Vim is one of the most powerful and popular command-line text editors on Linux, but it can also be a little intimidating. With its multiple modes and sometimes unintuitive commands, it’s easy to get lost starting out. One particular struggle for new Vim users is knowing how to save a file.
How to Save a file in Vim
Without too much preamble, the command to save in Vim is
:w. However, you may have noticed that if you just type this into your document nothing happens. This is because to use a command in Vim, you first have a switch to “normal mode”, which will allow you to run commands. So, full process looks like this:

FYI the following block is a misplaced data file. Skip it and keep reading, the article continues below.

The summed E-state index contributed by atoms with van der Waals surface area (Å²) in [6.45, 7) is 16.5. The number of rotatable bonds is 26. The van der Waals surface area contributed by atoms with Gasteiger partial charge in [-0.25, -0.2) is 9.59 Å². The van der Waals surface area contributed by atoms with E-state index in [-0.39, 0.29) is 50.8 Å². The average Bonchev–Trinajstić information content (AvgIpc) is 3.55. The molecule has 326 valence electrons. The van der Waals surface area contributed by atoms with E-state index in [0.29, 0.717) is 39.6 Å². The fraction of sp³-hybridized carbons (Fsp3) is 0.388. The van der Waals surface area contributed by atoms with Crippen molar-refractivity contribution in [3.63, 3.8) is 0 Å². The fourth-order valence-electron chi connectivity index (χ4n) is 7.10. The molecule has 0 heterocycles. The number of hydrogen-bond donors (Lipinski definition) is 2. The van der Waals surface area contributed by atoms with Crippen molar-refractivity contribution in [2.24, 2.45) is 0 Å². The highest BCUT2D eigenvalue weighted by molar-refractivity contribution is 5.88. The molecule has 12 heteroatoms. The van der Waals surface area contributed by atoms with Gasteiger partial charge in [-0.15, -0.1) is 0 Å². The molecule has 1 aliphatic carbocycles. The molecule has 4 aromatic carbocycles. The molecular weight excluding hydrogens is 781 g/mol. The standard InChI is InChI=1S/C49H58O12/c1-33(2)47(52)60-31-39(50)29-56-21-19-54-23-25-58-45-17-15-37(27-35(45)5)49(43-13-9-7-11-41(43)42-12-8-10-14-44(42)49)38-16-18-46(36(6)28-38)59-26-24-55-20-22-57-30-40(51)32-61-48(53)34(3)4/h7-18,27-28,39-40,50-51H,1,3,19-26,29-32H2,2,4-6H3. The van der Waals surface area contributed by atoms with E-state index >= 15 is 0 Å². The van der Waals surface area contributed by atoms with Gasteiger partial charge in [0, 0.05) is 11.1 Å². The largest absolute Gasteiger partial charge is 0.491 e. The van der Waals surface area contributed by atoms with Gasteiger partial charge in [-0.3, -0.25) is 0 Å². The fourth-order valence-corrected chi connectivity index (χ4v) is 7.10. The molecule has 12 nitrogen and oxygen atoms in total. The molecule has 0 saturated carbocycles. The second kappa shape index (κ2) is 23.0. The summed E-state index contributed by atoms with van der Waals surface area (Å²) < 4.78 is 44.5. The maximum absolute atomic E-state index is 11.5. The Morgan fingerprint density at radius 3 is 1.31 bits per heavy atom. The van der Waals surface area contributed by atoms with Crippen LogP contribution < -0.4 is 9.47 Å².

Escon your keyboard to enter normal mode.
Enterto run the command.
How to Save As in Vim
As with most text editors, Vim also has a “Save As” function, allowing you to write the changes you made to a document to a separate file. To use it, follow these steps:
Escto enter normal mode.
How to save and quit in Vim
To save yourself some time, you can save and quit in a single command. Just use
:wq instead of
Alternatively, you can use the
:x command. This will only save the file if there are unsaved changes, whereas
:wq will always save and update the modification time in the file’s metadata.
Exit Vim without saving
The final scenario that you might run into is the need to quit a file in Vim without saving at all. If
:w writes and
:wq writes and quits, it should obvious that
:q stands for quit. However, Vim will not let you quit using this command if you have unsaved changes to a file. Instead, you’ll have to follow these steps:
! forces Vim to quit even if there are unsaved changes to the file.
For more command-line text editing tutorials, see: